Sansa Clip+

SanDisk Sansa Clip+ [Guest Review]

by Guest Contributor on 7th June 2010

The Sansa Clip+ from SanDisk is a tiny MP3 player (it’s about 2″ by 1 1/3″ by 1/2″) featuring a blue and orange OLED display and it weighs under an ounce.

The review unit came with 8GB memory which is the largest size, they also come in 2GB and 4GB versions. All have a microSD slot which can take up to a 16GB card (which should take 32GB cards when available). In the box there’s a USB to mini USB cable and a pair of obligatory earphones which are OK, but nothing to write home about.

The Clip supports a reasonable range of music formats such as MP3, Microsoft’s WMA, WAV, FLAC, Ogg and Audible (for protected audio books). It doesn’t support various MP4 or AAC formats (which Apple use for tracks on iTunes).

The screen shows 4 lines and is readable in sunlight (though you may have to squint a bit), the menus are relatively simple and when on an item clicking the centre button or right button (skip forward) take you into that item. Clicking the left button (or reverse skip) takes you back. You can also always press the separate ‘home’ button which will take you to the home menu.

SanDisk do provide Windows software (and it’s Windows 7 certified) but Mac users just get to see a removable drive (or 2 if there’s an SD card). The structure of the file system is quite obvious as there’s a MUSIC folder where you plonk all you music files. There’s also AUDIBLE, AUDIOBOOKS, PODCASTS and RECORD folders and some miscellaneous system files.

As well as playing pre-recorded music, the Clip+ has an FM tuner (that needs the earphones plugged in to work as it uses the cable as an aerial). Though you can store presets, it doesn’t support RDS (i.e. named radio stations) which is a surprise for a modern device so you have to know what stations are on what frequencies. It will auto-seek to find a clear station though. It’s also possible to record from the FM radio into WAV files (in the RECORD folder).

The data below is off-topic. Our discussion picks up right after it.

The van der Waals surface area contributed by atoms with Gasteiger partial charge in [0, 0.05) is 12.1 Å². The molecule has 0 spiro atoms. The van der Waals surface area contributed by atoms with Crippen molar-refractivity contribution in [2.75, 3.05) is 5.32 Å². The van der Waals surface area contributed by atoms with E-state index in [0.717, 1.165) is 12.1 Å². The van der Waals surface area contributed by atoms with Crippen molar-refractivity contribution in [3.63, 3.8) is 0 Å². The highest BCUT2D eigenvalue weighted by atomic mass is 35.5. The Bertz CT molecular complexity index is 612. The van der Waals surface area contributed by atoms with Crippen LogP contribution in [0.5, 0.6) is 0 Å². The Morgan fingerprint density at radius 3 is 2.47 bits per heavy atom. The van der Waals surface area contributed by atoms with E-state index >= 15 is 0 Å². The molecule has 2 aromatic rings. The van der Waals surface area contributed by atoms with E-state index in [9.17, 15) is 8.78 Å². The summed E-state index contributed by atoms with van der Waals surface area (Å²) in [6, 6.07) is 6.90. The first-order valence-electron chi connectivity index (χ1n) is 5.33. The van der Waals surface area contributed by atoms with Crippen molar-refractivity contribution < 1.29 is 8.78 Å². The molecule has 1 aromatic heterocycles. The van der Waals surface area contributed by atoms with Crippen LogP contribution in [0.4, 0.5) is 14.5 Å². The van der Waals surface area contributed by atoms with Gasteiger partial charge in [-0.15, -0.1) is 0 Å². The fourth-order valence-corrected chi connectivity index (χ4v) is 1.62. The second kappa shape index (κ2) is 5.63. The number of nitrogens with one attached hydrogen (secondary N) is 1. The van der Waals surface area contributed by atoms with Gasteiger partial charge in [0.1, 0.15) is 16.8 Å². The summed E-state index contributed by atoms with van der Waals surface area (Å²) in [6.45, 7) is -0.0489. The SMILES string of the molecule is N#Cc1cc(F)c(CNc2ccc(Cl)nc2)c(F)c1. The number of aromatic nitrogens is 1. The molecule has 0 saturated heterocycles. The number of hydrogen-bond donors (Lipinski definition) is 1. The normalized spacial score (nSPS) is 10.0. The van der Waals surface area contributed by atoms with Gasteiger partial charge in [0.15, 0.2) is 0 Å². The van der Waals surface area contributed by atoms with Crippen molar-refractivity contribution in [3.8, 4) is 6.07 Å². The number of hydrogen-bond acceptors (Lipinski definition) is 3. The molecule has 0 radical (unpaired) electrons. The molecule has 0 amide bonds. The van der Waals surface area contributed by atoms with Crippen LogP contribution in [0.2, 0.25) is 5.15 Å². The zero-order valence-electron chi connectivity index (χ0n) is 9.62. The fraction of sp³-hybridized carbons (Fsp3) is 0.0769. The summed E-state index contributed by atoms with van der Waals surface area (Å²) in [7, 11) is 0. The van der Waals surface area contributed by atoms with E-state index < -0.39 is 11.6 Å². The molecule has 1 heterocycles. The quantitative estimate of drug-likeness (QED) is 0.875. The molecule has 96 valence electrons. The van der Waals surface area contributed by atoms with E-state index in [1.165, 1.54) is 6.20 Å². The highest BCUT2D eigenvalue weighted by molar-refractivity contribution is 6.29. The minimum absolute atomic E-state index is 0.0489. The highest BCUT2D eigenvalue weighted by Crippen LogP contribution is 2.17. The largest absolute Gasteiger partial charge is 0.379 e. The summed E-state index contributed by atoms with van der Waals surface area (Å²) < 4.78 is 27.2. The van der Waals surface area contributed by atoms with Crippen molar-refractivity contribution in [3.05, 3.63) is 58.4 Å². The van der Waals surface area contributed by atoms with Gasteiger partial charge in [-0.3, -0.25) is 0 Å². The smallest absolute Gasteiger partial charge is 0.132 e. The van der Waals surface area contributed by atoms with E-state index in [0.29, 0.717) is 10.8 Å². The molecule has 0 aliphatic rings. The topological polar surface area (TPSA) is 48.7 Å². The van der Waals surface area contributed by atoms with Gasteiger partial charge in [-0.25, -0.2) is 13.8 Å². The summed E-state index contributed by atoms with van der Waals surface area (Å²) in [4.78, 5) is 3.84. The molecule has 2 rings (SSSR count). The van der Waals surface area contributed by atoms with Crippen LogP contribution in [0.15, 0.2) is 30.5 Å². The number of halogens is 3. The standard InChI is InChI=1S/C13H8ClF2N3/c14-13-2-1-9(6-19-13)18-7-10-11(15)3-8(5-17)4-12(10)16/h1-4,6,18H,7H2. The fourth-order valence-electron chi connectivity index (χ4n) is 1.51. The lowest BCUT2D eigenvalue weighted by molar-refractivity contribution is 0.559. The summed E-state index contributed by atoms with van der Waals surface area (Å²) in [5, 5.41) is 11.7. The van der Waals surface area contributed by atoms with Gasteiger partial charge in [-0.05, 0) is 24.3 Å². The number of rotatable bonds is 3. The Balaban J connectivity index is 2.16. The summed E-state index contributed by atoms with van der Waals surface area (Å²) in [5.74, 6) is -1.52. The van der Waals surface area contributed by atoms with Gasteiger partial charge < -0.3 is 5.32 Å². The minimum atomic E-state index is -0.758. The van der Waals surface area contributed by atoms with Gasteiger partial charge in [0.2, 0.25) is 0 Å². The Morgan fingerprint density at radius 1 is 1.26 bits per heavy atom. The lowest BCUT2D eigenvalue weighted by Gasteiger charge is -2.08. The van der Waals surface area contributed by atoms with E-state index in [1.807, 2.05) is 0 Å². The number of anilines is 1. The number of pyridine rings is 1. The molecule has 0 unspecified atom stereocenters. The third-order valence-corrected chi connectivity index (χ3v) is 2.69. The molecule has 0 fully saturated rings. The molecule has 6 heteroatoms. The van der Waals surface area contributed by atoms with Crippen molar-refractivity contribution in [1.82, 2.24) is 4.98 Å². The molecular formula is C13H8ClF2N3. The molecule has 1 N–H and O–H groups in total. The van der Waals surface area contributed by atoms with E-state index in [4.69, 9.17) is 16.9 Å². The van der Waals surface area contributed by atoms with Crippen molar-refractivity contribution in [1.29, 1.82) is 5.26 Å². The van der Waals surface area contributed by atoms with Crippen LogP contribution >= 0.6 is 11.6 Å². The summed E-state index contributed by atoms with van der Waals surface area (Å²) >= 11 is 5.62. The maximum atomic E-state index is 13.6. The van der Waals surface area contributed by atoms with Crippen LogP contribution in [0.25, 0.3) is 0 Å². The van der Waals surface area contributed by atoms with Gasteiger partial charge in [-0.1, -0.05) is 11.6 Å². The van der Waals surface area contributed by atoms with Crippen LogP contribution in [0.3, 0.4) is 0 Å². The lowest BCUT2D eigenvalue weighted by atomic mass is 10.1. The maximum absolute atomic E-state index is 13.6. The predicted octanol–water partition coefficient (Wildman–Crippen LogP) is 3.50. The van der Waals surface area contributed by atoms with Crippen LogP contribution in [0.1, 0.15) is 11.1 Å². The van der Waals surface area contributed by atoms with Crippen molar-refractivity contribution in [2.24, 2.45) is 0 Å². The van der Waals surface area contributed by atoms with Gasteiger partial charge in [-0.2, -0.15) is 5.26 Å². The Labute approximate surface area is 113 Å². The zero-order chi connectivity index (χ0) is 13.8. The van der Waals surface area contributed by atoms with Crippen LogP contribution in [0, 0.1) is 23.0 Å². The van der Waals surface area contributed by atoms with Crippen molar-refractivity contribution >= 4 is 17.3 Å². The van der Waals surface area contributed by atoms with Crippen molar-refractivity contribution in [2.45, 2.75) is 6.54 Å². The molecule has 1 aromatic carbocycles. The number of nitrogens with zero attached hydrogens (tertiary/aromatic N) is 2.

There’s also a voice recorder (and a built-in microphone) so voice recordings can be made (also in WAV format).

SanDisk also have a thing called SlotRadio which is really a read-only micro SD card with pre-recorded music in 320Kb/s MP3 format (non protected) and the Clip+ supports it.


Using the supplied earphones is ok, but nothing special. Using some high quality earphone may show up the weaknesses of the Clip+ (tested with Shure SE420s which are superb). The songs just lack punch, they’re clear but compared to an iPod they sounded weak, even with the EQ turned to dance or bass boost.

If a track is paused and then the radio is used, going back to music will play where you left off. The same’s true for audiobooks and podcasts.

The Clip+ seems to do some kind of local indexing when you transfer content into it and this can takes a minute or so with a fully loaded SD card. When new 32GB cards come out, this could take a while.

Tracks can be found under albums, artists, songs or genres, My Top Rated or Playlists. There’s no alphabet search though which means finding a song on player with lots of memory can be painful.


The Sansa Clip+ player isn’t the best music player out there in terms of looks or quality (it’s all plastic, though a sturdy plastic), however it’s small, light and easy to carry around and cheap.

The 2GB version costs £37.90, the 4GB £45.90 and the 8GB (reviewed) £62.90 from Sandisk’s site, though if you search on-line you can find the 8GB version for around £40. Oh and it also comes in black, maroon and blue.

Steve Kennedy has been in the telecoms and internet industry for over 20 years. Initially designing hardware and programming in the medical electronics industry he then rose through the ranks at Cellnet, Demon Internet and eventually THUS as Head of Product Futures. He is now a director of the governing body for ENUM in the UK and is also a director of DBVu which is developing centralised monitoring and performance analytics for MySQL databases. He writes for various sites, has been quoted in trade press (as an independent industry expert) and is also an early stage investor, usually in technology companies.

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